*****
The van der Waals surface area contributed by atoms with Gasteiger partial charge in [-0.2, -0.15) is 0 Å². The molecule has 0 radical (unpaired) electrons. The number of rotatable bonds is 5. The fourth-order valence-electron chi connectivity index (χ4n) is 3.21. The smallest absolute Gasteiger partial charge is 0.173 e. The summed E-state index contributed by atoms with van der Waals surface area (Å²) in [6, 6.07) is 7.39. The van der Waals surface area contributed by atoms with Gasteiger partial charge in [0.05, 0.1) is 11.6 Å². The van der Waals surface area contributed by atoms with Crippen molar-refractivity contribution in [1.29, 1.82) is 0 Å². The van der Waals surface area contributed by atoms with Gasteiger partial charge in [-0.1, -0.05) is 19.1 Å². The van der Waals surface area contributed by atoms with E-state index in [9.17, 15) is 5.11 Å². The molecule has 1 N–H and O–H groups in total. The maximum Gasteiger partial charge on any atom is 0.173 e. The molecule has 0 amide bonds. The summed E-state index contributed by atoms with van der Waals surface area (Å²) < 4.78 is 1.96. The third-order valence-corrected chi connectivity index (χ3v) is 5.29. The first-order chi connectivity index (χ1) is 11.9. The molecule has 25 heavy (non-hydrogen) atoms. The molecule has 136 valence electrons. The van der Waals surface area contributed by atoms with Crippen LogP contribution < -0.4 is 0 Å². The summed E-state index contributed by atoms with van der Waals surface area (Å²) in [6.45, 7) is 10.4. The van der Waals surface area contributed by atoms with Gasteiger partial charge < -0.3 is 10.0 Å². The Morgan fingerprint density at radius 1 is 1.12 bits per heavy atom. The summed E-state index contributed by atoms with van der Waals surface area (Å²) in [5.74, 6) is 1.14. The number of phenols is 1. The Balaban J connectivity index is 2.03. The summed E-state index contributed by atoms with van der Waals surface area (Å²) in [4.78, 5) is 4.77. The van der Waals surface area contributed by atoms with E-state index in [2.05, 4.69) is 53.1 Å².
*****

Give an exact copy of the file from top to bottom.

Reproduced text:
The van der Waals surface area contributed by atoms with Gasteiger partial charge in [-0.2, -0.15) is 0 Å². The molecule has 0 radical (unpaired) electrons. The number of rotatable bonds is 5. The fourth-order valence-electron chi connectivity index (χ4n) is 3.21. The smallest absolute Gasteiger partial charge is 0.173 e. The summed E-state index contributed by atoms with van der Waals surface area (Å²) in [6, 6.07) is 7.39. The van der Waals surface area contributed by atoms with Gasteiger partial charge in [0.05, 0.1) is 11.6 Å². The van der Waals surface area contributed by atoms with Crippen molar-refractivity contribution in [1.29, 1.82) is 0 Å². The van der Waals surface area contributed by atoms with Gasteiger partial charge in [-0.1, -0.05) is 19.1 Å². The van der Waals surface area contributed by atoms with E-state index in [9.17, 15) is 5.11 Å². The molecule has 1 N–H and O–H groups in total. The maximum Gasteiger partial charge on any atom is 0.173 e. The molecule has 0 amide bonds. The summed E-state index contributed by atoms with van der Waals surface area (Å²) < 4.78 is 1.96. The third-order valence-corrected chi connectivity index (χ3v) is 5.29. The first-order chi connectivity index (χ1) is 11.9. The molecule has 25 heavy (non-hydrogen) atoms. The molecule has 136 valence electrons. The van der Waals surface area contributed by atoms with Crippen LogP contribution < -0.4 is 0 Å². The summed E-state index contributed by atoms with van der Waals surface area (Å²) in [6.45, 7) is 10.4. The van der Waals surface area contributed by atoms with Gasteiger partial charge < -0.3 is 10.0 Å². The Morgan fingerprint density at radius 1 is 1.12 bits per heavy atom. The summed E-state index contributed by atoms with van der Waals surface area (Å²) in [5.74, 6) is 1.14. The number of phenols is 1. The Balaban J connectivity index is 2.03. The summed E-state index contributed by atoms with van der Waals surface area (Å²) in [4.78, 5) is 4.77. The van der Waals surface area contributed by atoms with E-state index in [2.05, 4.69) is 53.1 Å².